Stepping back a minute and looking at the pre-split simian, back when chimpanzees and hominins were a single species, and considering that today’s chimps are regular hunters who fashion their own spears and considering that humans are currently hunters, it’s most likely that the pre-split simian was also a hunter who fashioned his/her own weapons/tools. And that simian was already spending considerable time on the ground. That being the case, when the simian species split into two groups—a necessary condition for species development—possibly by the growth of intervening grasslands, it could well be that one of the two groups was caught in an island forest that was slowly disappearing under it. For many, if not most, of the inhabitants of that eco-system, it meant their disappearance, as well.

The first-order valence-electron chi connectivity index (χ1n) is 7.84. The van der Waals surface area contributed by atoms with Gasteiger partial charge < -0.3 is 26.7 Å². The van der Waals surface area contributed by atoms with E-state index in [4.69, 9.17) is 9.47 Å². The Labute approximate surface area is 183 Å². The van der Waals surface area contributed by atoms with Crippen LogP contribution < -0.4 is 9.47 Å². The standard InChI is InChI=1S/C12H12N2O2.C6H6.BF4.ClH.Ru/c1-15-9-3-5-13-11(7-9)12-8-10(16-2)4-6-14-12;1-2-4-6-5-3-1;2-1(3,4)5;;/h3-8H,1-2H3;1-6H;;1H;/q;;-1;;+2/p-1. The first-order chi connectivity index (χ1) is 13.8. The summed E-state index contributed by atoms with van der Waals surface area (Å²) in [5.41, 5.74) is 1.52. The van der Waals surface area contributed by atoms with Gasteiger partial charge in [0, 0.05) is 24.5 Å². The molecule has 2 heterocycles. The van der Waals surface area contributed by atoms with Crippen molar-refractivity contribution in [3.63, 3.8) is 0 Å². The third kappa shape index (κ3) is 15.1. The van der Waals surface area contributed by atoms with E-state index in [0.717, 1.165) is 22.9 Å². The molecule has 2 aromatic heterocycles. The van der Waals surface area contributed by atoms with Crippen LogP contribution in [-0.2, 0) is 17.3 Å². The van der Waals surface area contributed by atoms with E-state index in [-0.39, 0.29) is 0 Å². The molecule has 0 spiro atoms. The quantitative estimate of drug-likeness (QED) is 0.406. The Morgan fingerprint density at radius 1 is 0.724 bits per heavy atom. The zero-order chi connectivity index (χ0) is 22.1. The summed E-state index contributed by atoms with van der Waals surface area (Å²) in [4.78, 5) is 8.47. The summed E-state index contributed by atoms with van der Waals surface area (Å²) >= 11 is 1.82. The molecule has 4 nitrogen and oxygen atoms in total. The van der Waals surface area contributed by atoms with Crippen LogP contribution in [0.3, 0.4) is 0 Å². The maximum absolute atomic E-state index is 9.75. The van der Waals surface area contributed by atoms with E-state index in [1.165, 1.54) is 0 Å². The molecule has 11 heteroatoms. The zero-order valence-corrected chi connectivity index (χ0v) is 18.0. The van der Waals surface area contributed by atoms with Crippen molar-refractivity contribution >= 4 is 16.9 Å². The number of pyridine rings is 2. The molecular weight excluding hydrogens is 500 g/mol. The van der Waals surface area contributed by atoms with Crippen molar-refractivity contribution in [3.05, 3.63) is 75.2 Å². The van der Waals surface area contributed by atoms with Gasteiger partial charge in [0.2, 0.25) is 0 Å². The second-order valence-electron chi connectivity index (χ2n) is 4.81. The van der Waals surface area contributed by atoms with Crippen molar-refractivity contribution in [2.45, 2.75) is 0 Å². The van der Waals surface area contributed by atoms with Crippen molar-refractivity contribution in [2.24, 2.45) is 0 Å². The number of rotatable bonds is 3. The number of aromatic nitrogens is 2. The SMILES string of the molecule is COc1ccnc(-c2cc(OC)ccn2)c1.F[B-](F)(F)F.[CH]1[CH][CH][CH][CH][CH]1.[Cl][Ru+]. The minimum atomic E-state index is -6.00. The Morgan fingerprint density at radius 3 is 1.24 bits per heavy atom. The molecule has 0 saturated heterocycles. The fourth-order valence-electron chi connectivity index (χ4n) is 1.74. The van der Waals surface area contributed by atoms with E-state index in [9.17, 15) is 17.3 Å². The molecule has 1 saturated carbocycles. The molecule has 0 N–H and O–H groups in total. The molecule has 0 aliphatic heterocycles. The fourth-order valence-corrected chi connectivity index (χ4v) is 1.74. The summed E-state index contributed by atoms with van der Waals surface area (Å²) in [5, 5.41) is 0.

These chumans (chimps becoming humans), though, had a diet which included meat. Their main meat, if current chimps are any indication, was probably monkeys of one sort or another; although chimps are known to eat as many as thirty-five different vertebrate species, which includes small antelope. One can imagine that, as the forest disappeared, not only did the plant matter on which the chumans depended disappear, so did the monkeys. Fortunately, though, small ungulates didn’t disappear. In fact, with the spread of the grasslands, so would many types of antelope spread. It might have been fairly easy for the chumans to switch to an antelope versus a monkey dominated diet. And, if the plant material which the chumans were accustomed to eating began to get scarce, it could well be that those chumans who we better at and relied more on meat for their diet, out-paced those still dependent on forest products. In such circumstances, a species could change the ratio of its diet fairly quickly without changing its basic dietary needs. And by such a process, chumans, by now hominins, could have adapted fairly quickly to a disappearing forest. Concomitantly, it also meant that the newly minted hominins would have to spend all their time on the ground if they were going to be successful antelope hunters.